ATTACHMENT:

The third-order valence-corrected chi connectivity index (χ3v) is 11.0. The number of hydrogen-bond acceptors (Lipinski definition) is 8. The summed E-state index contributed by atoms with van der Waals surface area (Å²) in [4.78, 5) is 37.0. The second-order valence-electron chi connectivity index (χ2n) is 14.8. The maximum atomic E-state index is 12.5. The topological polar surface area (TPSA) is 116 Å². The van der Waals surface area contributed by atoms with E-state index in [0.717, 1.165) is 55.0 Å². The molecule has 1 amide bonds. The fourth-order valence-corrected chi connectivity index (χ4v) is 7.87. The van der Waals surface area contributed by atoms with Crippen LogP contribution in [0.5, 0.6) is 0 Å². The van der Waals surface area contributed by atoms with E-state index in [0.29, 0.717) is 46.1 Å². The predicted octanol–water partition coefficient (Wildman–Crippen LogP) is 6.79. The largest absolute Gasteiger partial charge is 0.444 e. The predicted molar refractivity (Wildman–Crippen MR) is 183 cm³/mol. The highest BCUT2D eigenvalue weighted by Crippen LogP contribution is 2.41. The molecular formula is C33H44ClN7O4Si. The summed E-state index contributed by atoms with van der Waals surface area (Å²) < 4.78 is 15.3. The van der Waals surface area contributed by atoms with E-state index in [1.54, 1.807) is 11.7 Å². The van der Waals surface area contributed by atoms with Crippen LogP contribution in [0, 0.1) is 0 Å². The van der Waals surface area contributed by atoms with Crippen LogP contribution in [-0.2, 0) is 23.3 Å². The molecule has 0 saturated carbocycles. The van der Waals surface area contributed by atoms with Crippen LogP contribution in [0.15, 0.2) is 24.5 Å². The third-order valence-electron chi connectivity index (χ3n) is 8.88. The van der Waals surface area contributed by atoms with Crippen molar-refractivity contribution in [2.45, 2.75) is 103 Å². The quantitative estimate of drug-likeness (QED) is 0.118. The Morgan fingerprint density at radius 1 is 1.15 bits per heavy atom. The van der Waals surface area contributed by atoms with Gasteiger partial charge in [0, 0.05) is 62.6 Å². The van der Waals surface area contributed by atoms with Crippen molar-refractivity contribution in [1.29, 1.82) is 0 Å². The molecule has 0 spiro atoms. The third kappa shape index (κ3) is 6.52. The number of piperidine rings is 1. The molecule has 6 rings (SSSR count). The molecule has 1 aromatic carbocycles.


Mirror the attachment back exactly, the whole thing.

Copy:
The third-order valence-corrected chi connectivity index (χ3v) is 11.0. The number of hydrogen-bond acceptors (Lipinski definition) is 8. The summed E-state index contributed by atoms with van der Waals surface area (Å²) in [4.78, 5) is 37.0. The second-order valence-electron chi connectivity index (χ2n) is 14.8. The maximum atomic E-state index is 12.5. The topological polar surface area (TPSA) is 116 Å². The van der Waals surface area contributed by atoms with E-state index in [0.717, 1.165) is 55.0 Å². The molecule has 1 amide bonds. The fourth-order valence-corrected chi connectivity index (χ4v) is 7.87. The van der Waals surface area contributed by atoms with Crippen LogP contribution in [0.5, 0.6) is 0 Å². The van der Waals surface area contributed by atoms with E-state index in [0.29, 0.717) is 46.1 Å². The predicted octanol–water partition coefficient (Wildman–Crippen LogP) is 6.79. The largest absolute Gasteiger partial charge is 0.444 e. The predicted molar refractivity (Wildman–Crippen MR) is 183 cm³/mol. The highest BCUT2D eigenvalue weighted by Crippen LogP contribution is 2.41. The molecular formula is C33H44ClN7O4Si. The summed E-state index contributed by atoms with van der Waals surface area (Å²) < 4.78 is 15.3. The van der Waals surface area contributed by atoms with E-state index in [1.54, 1.807) is 11.7 Å². The van der Waals surface area contributed by atoms with Crippen LogP contribution in [0, 0.1) is 0 Å². The van der Waals surface area contributed by atoms with Crippen LogP contribution in [-0.2, 0) is 23.3 Å². The molecule has 0 saturated carbocycles. The van der Waals surface area contributed by atoms with Crippen LogP contribution in [0.15, 0.2) is 24.5 Å². The third-order valence-electron chi connectivity index (χ3n) is 8.88. The van der Waals surface area contributed by atoms with Crippen molar-refractivity contribution in [2.45, 2.75) is 103 Å². The quantitative estimate of drug-likeness (QED) is 0.118. The Morgan fingerprint density at radius 1 is 1.15 bits per heavy atom. The van der Waals surface area contributed by atoms with Gasteiger partial charge in [0, 0.05) is 62.6 Å². The van der Waals surface area contributed by atoms with Crippen molar-refractivity contribution in [1.29, 1.82) is 0 Å². The molecule has 0 spiro atoms. The third kappa shape index (κ3) is 6.52. The number of piperidine rings is 1. The molecule has 6 rings (SSSR count). The molecule has 1 aromatic carbocycles.